The results of polarimetric monitoring of 3C 279 during the        that there are no lags between any pairs of wavelengths (see
2007 campaign are given in Fig. 9, with R-band photometry              Sect. 3.1). This conclusion is confirmed with DCF analysis using
shown in the upper panel for comparison. The most remarkable           different pairs of optical bands – in all the cases the best fit is ob-
feature of the polarimetric behaviour is the smooth rotation of        tained for 0 days lag. We failed to evaluate DCF lags between op-
the electric-vector position angle (EVPA) of polarization θR from      tical and radio frequencies for both observational seasons simul-
the start of the observing season. This rotation continued, while      taneously, because of the seasonal gap in optical observations
gradually slowing, over approximately two months. In total, the        caused by solar conjunction and, to a lesser extent, the different
EVPA rotated by ∼300◦, eventually stabilizing at θR ∼ 240◦ .           time sampling. However, inspection by eye of the optical R and
Note that, because of the ±180◦n ambiguity in θR , this value is       radio light curves (Fig. 10) reveals progressive lags that increase
the same as −120◦, the direction of the VLBA inner jet in 3C 279       toward lower frequencies, with a time delay between the min-
during 2007 (cf. Fig. 6). The bottom panel of Fig. 9 also shows        ima at R band and 37 GHz in mid-2007 of ∼60 days. The dashed
the 7 mm radio EVPA (red open circles), which rotates along            slanted lines in Fig. 10 connect the positions of two minima and
with the optical EVPA, although with fewer points to define the         one maximum that are easily distinguished in the light curves.
smoothness of the rotation. The degree of optical polarization pR      The question mark in the R-band panel denotes the position of a
varies more erratically than the EVPA, reaching minimum val-           tentative optical maximum, missed due to the seasonal gap. Such
ues of ∼2% close to the mid-point of rotation of θR and varying        behaviour is not unexpected and confirms the results obtained
396                                       V. M. Larionov et al.: Monitoring of 3C 279 during 2006–2007


                                                                          Fν, Jy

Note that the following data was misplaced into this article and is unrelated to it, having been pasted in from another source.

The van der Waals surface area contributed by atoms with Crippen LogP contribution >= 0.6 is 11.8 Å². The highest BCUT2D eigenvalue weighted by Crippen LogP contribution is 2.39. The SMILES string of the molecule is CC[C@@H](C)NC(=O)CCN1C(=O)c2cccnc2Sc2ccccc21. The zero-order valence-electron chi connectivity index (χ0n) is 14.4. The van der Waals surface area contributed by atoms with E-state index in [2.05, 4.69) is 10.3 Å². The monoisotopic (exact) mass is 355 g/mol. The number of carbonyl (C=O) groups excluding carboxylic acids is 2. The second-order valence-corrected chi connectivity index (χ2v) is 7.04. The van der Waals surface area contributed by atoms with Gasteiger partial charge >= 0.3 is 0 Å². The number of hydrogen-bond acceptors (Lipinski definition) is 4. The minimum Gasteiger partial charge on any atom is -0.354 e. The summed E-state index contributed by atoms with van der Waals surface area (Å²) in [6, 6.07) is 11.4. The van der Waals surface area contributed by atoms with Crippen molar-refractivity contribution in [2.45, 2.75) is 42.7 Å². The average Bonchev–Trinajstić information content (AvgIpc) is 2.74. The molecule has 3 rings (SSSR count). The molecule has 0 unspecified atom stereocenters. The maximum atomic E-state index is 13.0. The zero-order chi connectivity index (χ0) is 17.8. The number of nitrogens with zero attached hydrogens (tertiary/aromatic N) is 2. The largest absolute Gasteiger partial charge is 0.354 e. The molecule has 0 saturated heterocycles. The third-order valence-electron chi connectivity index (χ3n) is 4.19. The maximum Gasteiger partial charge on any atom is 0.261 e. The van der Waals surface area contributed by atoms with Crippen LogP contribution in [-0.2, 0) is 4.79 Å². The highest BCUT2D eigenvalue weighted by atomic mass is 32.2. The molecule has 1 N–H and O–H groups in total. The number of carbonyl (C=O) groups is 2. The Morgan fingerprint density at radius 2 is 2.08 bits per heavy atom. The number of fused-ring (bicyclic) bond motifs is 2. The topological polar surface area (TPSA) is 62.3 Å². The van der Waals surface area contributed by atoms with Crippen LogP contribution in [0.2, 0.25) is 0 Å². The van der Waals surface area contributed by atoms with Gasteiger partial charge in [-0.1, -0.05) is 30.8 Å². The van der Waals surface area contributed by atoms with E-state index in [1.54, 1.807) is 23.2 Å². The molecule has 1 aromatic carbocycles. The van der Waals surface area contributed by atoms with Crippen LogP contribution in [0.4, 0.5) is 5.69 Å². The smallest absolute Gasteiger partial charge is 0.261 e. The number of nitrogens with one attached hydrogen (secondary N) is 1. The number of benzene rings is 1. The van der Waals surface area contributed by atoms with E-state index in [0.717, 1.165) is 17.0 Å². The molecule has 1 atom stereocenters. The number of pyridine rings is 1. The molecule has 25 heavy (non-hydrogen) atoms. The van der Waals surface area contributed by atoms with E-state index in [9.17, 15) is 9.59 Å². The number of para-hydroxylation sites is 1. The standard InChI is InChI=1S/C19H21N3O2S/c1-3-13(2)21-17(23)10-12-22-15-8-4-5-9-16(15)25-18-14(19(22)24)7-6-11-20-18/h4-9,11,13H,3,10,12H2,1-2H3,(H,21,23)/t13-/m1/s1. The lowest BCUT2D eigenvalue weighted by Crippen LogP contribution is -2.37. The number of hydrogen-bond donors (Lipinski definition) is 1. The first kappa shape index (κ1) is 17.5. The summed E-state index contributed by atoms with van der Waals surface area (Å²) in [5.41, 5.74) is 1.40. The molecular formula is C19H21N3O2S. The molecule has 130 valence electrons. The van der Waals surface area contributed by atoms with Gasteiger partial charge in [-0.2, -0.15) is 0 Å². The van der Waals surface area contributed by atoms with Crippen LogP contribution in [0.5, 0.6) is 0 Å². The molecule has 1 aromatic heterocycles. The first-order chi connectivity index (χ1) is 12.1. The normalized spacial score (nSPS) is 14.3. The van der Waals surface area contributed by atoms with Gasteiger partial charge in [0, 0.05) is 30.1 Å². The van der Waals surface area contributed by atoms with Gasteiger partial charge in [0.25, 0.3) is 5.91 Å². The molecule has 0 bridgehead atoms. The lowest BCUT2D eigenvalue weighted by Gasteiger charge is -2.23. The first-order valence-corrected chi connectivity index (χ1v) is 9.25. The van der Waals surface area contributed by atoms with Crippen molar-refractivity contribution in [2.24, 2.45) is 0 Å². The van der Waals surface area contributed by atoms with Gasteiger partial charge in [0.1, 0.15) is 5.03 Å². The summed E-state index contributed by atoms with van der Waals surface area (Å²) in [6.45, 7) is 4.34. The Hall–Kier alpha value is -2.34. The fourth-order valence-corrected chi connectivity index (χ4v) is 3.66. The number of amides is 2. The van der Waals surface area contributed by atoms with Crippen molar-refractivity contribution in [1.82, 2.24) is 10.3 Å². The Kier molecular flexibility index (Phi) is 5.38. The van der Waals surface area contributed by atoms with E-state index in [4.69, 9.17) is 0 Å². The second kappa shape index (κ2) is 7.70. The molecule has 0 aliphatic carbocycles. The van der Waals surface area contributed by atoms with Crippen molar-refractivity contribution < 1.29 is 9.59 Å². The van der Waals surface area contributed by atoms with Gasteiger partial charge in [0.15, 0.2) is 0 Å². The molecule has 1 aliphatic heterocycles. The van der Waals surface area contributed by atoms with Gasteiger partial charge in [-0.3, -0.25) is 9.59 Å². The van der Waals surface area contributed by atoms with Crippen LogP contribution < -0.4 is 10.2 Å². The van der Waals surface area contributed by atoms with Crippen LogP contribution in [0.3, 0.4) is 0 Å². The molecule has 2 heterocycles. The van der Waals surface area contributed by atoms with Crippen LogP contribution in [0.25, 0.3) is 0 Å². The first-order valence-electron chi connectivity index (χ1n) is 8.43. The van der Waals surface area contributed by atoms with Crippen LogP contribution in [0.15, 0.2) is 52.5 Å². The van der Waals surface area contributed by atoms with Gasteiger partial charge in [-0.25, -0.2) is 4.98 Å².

12                                                   1 GHz
                                                                                                                                        2 GHz


                                                                          Fν, Jy
                                                                                                                                        5 GHz

                                                                          Fν, Jy
             30                                                                                                                         8 GHz
    pR, %

             20                                                                    20

                                                                          Fν, Jy
                                                                                                                                        11 GHz
                                                                                   15                                                   14 GHz


                                                                          Fν, Jy
                                                                                   20                                                   22 GHz
            200                                                                    25

                                                                          Fν, Jy
                                                                                                                                        37 GHz


            100                                                                                                                         43 GHz